Chancellor Philip Rogers said the PeeDee statue is one of the landmarks on campus that he walks by everyday when he’s on campus because it reminds him of the spirit of ECU. Even though he does not have to walk by the statue, Rogers said he creates a reason to walk by it. 

“It’s been a challenging walk the last couple of weeks to go through the mall and not see our friend PeeDee standing in his usual location,” Rogers said. 

Rogers said it was disappointing to see the damages to the statue because it was a gathering place on campus where the ECU community can show their Pirate Pride. He said individuals who visit the statue take photos of it and connect with friends and colleagues.

When he was away from ECU for about eight years before returning to Greenville, North Carolina, Rogers said he would visit the PeeDee the Pirate statue with his children and family and take a picture with it.

The PeeDee statue was an “iconic” place on campus, Rogers said. When any place on campus is disrupted, Rogers said, it runs contradictory to ECU’s values as a community.

“So we’re (ECU) hopeful for a quick recovery for PeeDee. Know that he is with our School of Art and Design and with our facilities team as we speak under good care,” Rogers said. “And I’m excited to bring him (PeeDee) back into the light of our campus mall as soon as possible.”

Leo Wells, sophomore intended professional acting major, said he recently transferred to ECU and was not aware of the PeeDee the Pirate statue being damaged. He said if he had known about the incident sooner from the university, he would’ve paid closer attention to the incident and created talk amongst his peers about the vandalism.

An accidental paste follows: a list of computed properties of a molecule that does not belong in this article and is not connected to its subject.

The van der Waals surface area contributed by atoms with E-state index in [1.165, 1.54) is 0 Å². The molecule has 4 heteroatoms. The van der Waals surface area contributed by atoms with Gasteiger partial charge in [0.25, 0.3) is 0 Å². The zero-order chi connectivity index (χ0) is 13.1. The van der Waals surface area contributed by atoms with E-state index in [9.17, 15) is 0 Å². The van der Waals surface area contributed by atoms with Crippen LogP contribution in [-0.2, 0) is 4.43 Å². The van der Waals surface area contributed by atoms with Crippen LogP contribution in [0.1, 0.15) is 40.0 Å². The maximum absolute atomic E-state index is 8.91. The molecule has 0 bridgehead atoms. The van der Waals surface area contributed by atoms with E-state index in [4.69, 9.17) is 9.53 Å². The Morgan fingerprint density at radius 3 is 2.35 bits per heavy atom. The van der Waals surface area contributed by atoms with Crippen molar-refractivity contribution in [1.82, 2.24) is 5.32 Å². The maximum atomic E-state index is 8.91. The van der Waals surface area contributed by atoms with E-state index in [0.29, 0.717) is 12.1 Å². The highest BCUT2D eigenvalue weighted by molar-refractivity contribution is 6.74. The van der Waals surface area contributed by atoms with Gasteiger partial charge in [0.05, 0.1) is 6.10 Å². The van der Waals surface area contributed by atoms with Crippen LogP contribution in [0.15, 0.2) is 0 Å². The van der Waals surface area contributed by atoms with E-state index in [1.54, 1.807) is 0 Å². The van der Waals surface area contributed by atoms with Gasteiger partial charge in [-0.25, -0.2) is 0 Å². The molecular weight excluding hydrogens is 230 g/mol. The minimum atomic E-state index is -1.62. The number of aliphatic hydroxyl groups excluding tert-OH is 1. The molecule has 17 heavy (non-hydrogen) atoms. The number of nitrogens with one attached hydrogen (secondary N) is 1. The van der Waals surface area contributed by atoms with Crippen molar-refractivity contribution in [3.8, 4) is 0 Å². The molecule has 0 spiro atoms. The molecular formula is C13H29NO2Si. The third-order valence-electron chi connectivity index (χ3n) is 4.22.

Although Wells was not aware of the vandalism, he said it was pointless for someone to cause damage to a property without a motive. He said the PeeDee the Pirate statue was a “weird” target and it was uncanny the incident had happened in the first place. 

“There's nothing cool behind this (vandalizing the statue), there's no motive, there's no take back, you know? If you're just trying to say ECU sucks, then that's pointless. You know anyone can say that any school sucks,” Wells said.

Freshman criminal justice major Cole Cline said he was at his home away from campus when he found out the PeeDee the Pirate statue was vandalized through his social media accounts. He said the vandalism made him and his friends upset and he was confused about why it happened.

Cline said he and his friends knew about the statue when coming to ECU and how popular and important it was to the ECU community as it had been part of the campus for about 22 years. He said he was able to take a picture with the statue with his family when he visited the campus during his senior year of high school.

After attending the PeeDee the Pirate statue memorial, Cline said it made him realize how important the statue was for the ECU campus and he felt the school pride that members of the ECU community had during the memorial. Cline said he felt a little more communication from the university about the plans for the statue following the arrest would’ve been helpful.

“The only thing that I really heard about was through the news and everything about how the kid got arrested and the statue was removed. That was pretty much it honestly,” Cline said. “So I feel like it could’ve been a little more communication about the next steps for it. If they’re going to get a new one (statue) or if it will be replaced or something like that.”